Circuit breakers have divided the financial community
A heated debate has been rekindled by the Hong Kong stock exchange's decision to consider introducing circuit breakers to prevent split-second computer trading from causing market disruptions or distortions. "Fat-finger" traders who input massive but wrong orders that could temporarily disrupt trading in a market are now far less of a worry than flash crashes caused by computers.
As more trading in stocks and commodities is being done by software programs instead of humans, there is a legitimate concern among regulators and market players about potential disruptions and contagion effects.
One way to cope with the problem is to introduce so-called circuit breakers, which prevent shares prices from plunging or spiking too wildly within a short time. Exchanges in the United States, India, Thailand, Taiwan and the mainland already have such breakers in place. Singapore will introduce them this month. It will suspend a stock for five minutes if its price goes up or down by more than 10 per cent.
The Hong Kong stock exchange has been nothing if not encouraging to large investment houses to introduce algorithmic trading programs into the local market. For example, it allows what is called "co-location", enabling the big players to place their computer servers as close as possible to the exchange's own to facilitate speed trades by milliseconds.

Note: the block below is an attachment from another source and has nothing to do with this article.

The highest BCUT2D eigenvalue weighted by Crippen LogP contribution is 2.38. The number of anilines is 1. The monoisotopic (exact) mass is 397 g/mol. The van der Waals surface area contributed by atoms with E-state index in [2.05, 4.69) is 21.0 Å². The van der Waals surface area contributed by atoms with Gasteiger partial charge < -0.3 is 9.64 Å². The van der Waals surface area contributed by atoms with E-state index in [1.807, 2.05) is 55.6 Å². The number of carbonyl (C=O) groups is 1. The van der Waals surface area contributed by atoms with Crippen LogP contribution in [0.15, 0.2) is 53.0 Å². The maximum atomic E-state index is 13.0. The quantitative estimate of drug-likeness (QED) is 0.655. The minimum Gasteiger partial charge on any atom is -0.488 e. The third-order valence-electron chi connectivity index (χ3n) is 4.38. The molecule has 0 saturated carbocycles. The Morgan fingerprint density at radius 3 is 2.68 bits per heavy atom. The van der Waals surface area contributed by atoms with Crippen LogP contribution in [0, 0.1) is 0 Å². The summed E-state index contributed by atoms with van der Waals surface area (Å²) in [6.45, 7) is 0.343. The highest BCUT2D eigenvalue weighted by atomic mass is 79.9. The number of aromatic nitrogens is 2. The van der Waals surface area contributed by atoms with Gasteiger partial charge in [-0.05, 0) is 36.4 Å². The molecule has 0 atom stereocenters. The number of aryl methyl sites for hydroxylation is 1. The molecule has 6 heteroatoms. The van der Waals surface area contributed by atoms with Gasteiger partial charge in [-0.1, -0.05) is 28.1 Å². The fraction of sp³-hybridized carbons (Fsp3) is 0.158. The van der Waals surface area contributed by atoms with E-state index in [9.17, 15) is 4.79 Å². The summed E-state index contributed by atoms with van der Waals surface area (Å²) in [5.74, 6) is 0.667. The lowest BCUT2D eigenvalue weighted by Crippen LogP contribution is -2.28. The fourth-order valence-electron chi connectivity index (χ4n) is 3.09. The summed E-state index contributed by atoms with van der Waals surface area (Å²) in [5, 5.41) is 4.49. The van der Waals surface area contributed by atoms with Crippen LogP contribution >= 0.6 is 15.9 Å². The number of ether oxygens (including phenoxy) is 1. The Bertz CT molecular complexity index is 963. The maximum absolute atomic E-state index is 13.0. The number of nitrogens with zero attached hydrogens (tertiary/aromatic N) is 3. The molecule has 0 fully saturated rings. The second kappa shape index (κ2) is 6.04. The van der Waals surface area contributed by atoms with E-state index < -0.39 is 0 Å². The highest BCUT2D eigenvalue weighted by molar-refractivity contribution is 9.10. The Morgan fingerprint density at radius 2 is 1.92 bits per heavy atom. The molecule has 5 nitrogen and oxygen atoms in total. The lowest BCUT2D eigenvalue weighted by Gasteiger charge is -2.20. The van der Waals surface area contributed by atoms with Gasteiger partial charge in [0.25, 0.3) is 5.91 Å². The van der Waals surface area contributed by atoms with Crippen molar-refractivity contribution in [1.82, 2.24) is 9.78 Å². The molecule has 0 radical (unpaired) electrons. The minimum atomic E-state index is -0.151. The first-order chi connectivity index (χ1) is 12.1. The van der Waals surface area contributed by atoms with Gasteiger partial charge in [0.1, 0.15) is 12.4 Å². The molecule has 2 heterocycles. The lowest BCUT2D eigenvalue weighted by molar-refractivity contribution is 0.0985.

So it makes sense that exchange officials such as its chief executive, Charles Li Xiaojia, should think about the potential danger of flash crashes in the local market.
An exchange-commissioned study is under way. Already, the investment community is split. It appears some institutional investors such as those represented by the Asia Securities Industry and Financial Markets Association are supportive of introducing circuit breakers. However, many of the smaller local brokers are against the move. Perhaps the latter group is unhappy about being unable to trade on high volatilities to make a quick buck. But they do voice a legitimate objection: "If it ain't broke, don't fix it".
Their argument is that markets can take care of such problems. Regulators think something needs to be done. Both sides have a point, which is why the debate needs to be well-aired and the study needs to carefully weigh the pros and cons of circuit breakers for the exchange and the investment community to consider.